The IRS isn't going to care how you filed for benefits - they're effectively the high man on the totem pole. The agency that administers the SNAP program is the one who might care. File the 1040 correctly, and then deal with SNAP as you note. Do deal with SNAP, though; otherwise they might be in trouble if SNAP notices the discrepancy in an audit of their paperwork.
Further, SNAP doesn't necessarily care here either. SNAP defines a household as the people who live together in a house and share expenses; a separated couple who neither shared expenses nor lived together would not be treated as a single household, and thus one or both would separately qualify. See this Geeks on Finance article or this Federal SNAP page for more details; and ask the state program administrator. It may well be that this has no impact for him/her. The details are complicated though, particularly when it comes to joint assets (which may still be joint even if they're otherwise separated), so look it over in detail, and talk to the agency to attempt to correct any issues.
Note that depending on the exact circumstances, your friend might have another option other than Married Filing Jointly. If the following are true:
- You file a separate return. A separate return includes a return claiming married filing separately, single, or head of household filing status.
- You paid more than half the cost of keeping up your home for the tax year.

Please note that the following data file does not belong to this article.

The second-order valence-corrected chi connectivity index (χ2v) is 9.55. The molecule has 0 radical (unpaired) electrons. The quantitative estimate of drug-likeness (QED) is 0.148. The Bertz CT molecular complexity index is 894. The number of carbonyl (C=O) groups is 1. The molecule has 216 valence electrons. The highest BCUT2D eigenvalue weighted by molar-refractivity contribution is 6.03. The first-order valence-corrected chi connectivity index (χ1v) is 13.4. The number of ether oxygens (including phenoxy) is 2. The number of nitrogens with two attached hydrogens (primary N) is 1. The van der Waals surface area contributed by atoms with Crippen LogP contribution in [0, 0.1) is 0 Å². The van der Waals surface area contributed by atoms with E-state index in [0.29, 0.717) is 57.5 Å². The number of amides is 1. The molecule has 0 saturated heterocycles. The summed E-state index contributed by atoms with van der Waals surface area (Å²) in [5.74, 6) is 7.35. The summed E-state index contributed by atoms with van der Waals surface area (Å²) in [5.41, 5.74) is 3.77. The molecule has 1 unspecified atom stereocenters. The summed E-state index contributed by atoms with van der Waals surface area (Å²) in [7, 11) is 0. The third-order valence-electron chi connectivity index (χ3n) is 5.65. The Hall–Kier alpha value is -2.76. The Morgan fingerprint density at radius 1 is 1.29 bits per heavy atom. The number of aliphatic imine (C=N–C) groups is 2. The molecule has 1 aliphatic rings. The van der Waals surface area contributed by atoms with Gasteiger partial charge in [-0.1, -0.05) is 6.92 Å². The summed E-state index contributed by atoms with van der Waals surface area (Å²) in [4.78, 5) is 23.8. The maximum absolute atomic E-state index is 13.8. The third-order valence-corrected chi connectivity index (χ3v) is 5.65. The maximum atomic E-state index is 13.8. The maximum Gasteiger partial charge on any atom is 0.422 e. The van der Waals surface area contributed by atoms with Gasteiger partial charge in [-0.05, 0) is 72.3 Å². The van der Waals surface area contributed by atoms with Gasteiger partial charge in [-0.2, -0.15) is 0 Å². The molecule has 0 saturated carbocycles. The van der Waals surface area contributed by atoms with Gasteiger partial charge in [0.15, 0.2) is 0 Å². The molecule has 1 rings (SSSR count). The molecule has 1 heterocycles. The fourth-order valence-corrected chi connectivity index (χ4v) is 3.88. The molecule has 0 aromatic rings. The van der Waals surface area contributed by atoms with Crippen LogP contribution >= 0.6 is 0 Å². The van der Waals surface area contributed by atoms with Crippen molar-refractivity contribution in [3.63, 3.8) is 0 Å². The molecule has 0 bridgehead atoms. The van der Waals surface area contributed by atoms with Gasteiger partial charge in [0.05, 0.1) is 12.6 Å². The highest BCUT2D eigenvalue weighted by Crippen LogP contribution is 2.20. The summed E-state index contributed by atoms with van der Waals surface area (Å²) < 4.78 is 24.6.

- Your spouse didn't live in your home during the last 6 months of the tax year.
- Your spouse is considered to live in your home even if he or she is temporarily absent due to special circumstances. See Temporary absences , under Qualifying Person, later.
- Your home was the main home of your child, stepchild, or foster child for more than half the year. (See Home of qualifying person , under Qualifying Person, later, for rules applying to a child's birth, death, or temporary absence during the year.)
- You must be able to claim an exemption for the child. However, you meet this test if you cannot claim the exemption only because the noncustodial parent can claim the child using the rules described in Children of divorced or separated parents (or parents who live apart) under Qualifying Child in chapter 3, or referred to in Support Test for Children of Divorced or Separated Parents (or Parents Who Live Apart) under Qualifying Relative in chapter 3. The general rules for claiming an exemption for a dependent are explained under Exemptions for Dependents in chapter 3.
Then she may file as "Head of Household", and her (soon-to-be) ex would file as "Married Filing Separately", unless s/he also has dependents which would separately allow filing as Head of Household. See the IRS document on Filing Status for more details, and consider consulting a tax advisor, particularly if she qualifies to consult one for free due to lower income.